Affordable Care Act

Obamacare Deadline Is Today. Here's What You Need To Know

Mar 26, 2014
Amenic181 / freedigitalphotos.net

Despite opposition from Republicans and a public that remains skeptical, the Affordable Care Act is still the law and the deadline to sign up for insurance without paying a penalty is just days away. The law has already altered the health care industry, established many consumer benefits and has sweeping ramifications for state officials, employers, hospitals and doctors.

Here's a primer on how the law might affect you.

I am uninsured. Under the law, do I have to buy it and what happens if I don’t?

HECTOR GABINO / EL NUEVO HERALD

International soccer star David Beckham says the only thing keeping pro soccer from Miami is a stadium. That is indeed a challenge. While Beckham has said he doesn’t want “public funding,” his group has hired a Tallahassee lobbyist to pursue to a sales-tax subsidy, and it’s unclear if he’ll pay market rate for any public site.  

The Year Ahead For South Florida

Jan 3, 2014
april-mo / Creative Commons/Flickr

 

2014 is a big election year for the Sunshine State.  The governor’s race is expected to be a very expensive one. Jobs and the economy will be key issues.  And in the statehouse, medical marijuana, the cost of hurricane insurance, and water quality all are on the legislative agenda.

In our first show of the year, we'll look at what issues and news will be important in 2014.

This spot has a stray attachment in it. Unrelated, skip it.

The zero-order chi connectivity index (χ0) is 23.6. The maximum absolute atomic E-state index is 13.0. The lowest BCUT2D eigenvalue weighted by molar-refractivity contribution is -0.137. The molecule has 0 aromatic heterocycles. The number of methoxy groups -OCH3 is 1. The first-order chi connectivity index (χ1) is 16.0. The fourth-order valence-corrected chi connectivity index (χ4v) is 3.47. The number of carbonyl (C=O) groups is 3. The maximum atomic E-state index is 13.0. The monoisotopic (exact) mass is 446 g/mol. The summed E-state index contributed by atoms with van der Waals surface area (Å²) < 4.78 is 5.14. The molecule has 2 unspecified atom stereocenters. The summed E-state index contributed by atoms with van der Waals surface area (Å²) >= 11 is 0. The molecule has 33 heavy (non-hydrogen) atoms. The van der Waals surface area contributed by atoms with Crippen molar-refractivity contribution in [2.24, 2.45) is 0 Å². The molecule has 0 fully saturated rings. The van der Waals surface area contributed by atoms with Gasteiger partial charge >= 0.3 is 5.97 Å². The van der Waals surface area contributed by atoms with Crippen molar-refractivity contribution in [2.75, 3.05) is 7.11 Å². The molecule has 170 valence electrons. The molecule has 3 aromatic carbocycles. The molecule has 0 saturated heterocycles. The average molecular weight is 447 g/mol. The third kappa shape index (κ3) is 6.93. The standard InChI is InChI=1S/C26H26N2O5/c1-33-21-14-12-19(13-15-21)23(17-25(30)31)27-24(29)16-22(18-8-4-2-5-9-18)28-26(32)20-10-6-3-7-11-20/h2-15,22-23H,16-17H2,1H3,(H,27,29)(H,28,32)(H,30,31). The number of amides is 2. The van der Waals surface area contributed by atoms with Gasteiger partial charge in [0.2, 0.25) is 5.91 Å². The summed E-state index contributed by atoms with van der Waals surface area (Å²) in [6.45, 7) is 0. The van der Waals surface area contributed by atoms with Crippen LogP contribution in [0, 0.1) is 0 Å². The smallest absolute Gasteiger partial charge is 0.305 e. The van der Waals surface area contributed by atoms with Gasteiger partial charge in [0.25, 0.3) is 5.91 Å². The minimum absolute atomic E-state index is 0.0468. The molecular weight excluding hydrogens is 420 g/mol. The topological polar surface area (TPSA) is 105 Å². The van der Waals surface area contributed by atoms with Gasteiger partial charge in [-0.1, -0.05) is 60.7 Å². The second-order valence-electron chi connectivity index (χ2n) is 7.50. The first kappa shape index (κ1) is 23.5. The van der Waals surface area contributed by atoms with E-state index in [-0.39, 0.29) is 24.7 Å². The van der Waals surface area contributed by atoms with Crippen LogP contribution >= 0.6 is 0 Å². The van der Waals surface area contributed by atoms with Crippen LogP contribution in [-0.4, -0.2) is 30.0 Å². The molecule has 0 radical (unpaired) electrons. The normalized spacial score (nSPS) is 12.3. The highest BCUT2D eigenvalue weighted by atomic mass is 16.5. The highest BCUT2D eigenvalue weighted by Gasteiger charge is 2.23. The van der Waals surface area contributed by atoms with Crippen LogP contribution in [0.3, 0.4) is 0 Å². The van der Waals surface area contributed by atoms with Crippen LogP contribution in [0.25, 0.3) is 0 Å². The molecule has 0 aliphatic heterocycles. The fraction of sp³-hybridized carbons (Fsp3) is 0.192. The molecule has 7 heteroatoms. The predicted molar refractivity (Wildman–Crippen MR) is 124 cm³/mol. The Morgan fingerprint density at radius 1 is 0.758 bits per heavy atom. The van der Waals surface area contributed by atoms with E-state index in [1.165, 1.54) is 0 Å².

Alex Saleh

 

Allegations that Miami Gardens police harassed and intimidated black employees and customers at one convenience store has led to the resignation of that city’s police chief. Julie Brown from the Miami Herald says that the city's police chief, who is black, is actually a rarity: nearly all of the commanders and most squad officers are white and Hispanic, although Miami Gardens is predominantly black.

With two weeks left to purchase health insurance to be effective Jan. 1, the Dept. of Health and Human Services announced the soft launch of its Spanish-language enrollment option under the Affordable Care Act. The Department is hoping to encourage enrollment through the site after January 1.

Jackson Health System wants to go after formerly uninsured individuals now receiving coverage under the Affordable Care Act. Because insured customers have increasingly been choosing hospitals with snazzier facilities, Jackson is asking Miami-Dade County voters to raise their own property taxes to cover a top-to-bottom remake of the hospital system.

If the referendum passes on Tuesday, JHS will issue bonds to raise $830 million for the renovations. The bond debt would add about $50 to the average county taxpayer's yearly tax bill.

Wilson Sayre

The Miami-Dade County Parks and Recreation Department is trying to do its part to help seniors navigate the health insurance maze.

Yesterday, the department kicked off a series of health fairs to be held all over the county as part of their Active Adults program.

Health service providers gave short presentations about how they can help to navigate the complicated health system -- tips about how to get the most out of coverage and ways to avoid health care fraud.